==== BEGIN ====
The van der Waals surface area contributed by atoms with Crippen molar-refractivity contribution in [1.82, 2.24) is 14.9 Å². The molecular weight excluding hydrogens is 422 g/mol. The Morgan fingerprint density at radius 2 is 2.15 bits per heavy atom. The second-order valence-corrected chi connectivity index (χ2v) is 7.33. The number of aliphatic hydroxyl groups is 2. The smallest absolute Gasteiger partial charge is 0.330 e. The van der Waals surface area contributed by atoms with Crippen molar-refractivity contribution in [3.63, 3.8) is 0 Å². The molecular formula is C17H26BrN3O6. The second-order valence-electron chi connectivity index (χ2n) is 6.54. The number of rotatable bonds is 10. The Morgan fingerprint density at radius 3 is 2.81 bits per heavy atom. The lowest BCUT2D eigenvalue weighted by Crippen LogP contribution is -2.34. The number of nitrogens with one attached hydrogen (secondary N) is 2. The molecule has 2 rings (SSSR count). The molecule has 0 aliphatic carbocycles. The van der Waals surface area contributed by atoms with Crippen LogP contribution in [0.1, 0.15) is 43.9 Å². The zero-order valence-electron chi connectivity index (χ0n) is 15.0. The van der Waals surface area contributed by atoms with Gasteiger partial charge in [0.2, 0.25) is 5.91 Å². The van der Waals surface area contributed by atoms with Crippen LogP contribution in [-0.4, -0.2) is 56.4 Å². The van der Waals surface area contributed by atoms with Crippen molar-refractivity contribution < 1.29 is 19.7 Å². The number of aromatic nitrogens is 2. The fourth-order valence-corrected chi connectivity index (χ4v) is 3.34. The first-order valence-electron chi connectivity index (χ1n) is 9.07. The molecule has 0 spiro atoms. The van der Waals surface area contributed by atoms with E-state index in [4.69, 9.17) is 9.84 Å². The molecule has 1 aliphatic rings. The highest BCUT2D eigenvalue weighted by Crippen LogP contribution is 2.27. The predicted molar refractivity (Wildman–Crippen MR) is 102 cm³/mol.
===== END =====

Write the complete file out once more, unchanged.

The van der Waals surface area contributed by atoms with Crippen molar-refractivity contribution in [1.82, 2.24) is 14.9 Å². The molecular weight excluding hydrogens is 422 g/mol. The Morgan fingerprint density at radius 2 is 2.15 bits per heavy atom. The second-order valence-corrected chi connectivity index (χ2v) is 7.33. The number of aliphatic hydroxyl groups is 2. The smallest absolute Gasteiger partial charge is 0.330 e. The van der Waals surface area contributed by atoms with Crippen molar-refractivity contribution in [3.63, 3.8) is 0 Å². The molecular formula is C17H26BrN3O6. The second-order valence-electron chi connectivity index (χ2n) is 6.54. The number of rotatable bonds is 10. The Morgan fingerprint density at radius 3 is 2.81 bits per heavy atom. The lowest BCUT2D eigenvalue weighted by Crippen LogP contribution is -2.34. The number of nitrogens with one attached hydrogen (secondary N) is 2. The molecule has 2 rings (SSSR count). The molecule has 0 aliphatic carbocycles. The van der Waals surface area contributed by atoms with Crippen LogP contribution in [0.1, 0.15) is 43.9 Å². The zero-order valence-electron chi connectivity index (χ0n) is 15.0. The van der Waals surface area contributed by atoms with Gasteiger partial charge in [0.2, 0.25) is 5.91 Å². The van der Waals surface area contributed by atoms with Crippen LogP contribution in [-0.4, -0.2) is 56.4 Å². The van der Waals surface area contributed by atoms with Crippen molar-refractivity contribution < 1.29 is 19.7 Å². The number of aromatic nitrogens is 2. The fourth-order valence-corrected chi connectivity index (χ4v) is 3.34. The first-order valence-electron chi connectivity index (χ1n) is 9.07. The molecule has 0 spiro atoms. The van der Waals surface area contributed by atoms with E-state index in [4.69, 9.17) is 9.84 Å². The molecule has 1 aliphatic rings. The highest BCUT2D eigenvalue weighted by Crippen LogP contribution is 2.27. The predicted molar refractivity (Wildman–Crippen MR) is 102 cm³/mol.